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The ICC & export finance: An update on key developments

A year after the first meeting of the ICC Export Finance Committee in Barcelona it is a good time to look back at what we had in mind starting this initiative and where we stand now.

A year after the first meeting of the ICC Export Finance Committee in Barcelona it is a good time to look back at what we had in mind starting this initiative and where we stand now.

Over the last months we received quite a few inquiries related to this committee, varying from questions related to what the committee is about, to whether it would be possible to join. We were also pleased to receive invitations to present ourselves at various conferences.

Looking back at the start when receiving the approval of the ICC banking Commission, the purpose of launching this committee was threefold:

  1. To create a credible standing global discussion forum of banking experts in medium and long-term (MLT export financing;
  2. To create a representative body to discuss industry matters with various stakeholders;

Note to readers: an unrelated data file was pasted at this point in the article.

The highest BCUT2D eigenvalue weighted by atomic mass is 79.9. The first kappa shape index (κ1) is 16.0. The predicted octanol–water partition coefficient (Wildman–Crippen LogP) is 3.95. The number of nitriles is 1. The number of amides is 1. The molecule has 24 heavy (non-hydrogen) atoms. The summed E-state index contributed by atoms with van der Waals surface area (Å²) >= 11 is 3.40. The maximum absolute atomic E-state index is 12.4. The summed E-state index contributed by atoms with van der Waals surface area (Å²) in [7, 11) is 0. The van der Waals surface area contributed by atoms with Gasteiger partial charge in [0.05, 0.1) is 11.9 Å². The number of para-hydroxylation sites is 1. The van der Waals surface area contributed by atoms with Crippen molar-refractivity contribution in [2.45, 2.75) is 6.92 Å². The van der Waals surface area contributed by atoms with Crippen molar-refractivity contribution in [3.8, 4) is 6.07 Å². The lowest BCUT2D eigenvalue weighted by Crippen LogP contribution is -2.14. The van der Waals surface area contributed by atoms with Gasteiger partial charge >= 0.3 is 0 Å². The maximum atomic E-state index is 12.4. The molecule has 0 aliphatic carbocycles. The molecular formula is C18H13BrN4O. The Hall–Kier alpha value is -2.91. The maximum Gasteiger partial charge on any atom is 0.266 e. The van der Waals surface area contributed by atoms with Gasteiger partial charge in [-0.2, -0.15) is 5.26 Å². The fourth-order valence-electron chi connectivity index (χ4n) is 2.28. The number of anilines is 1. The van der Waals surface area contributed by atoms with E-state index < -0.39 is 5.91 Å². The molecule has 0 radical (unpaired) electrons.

3. To advocate for and help develop improvements and efficiencies through the standardisation and harmonisation of processes and regulations.

Following the earlier successful initiative of the ICC to include medium and long-term export covered financing in the ICC Trade Register Report, we were pleased with the ICC Banking Commission welcoming this initiative to further help this global industry to provide for a platform under its global umbrella. The warm welcome was best illustrated by the words of Daniel Schmand, the chair of the ICC Banking Commission:

“The export industry is by nature a global industry and the committee is therefore also truly global – connecting with, and gleaning information from, key institutions around the world that serve the export finance business. The hope is that the forum will become a global representative body in discussions with all kind of stakeholders – representing an industry that may be small, but is certainly crucial."

Since the export finance industry is indeed global, the first goal was to form a committee with industry experts from all continents with not only the biggest banks being represented. Based on the initial inquiry, feedback was positive from many people to join and volunteer to try and bring this industry to a next, higher level. Jointly with the ICC, 14 members were selected to get this going. This also meant we had to disappoint a number of people later on given the already large size of the committee. The terms of reference however provide for the possibility for other experts of other banks to join when existing members step down after a three year period. It is certainly not envisaged that when a member leaves, another person of that bank will take over. The ICC will also ensure that the committee remains truly global and that its members are also truly active.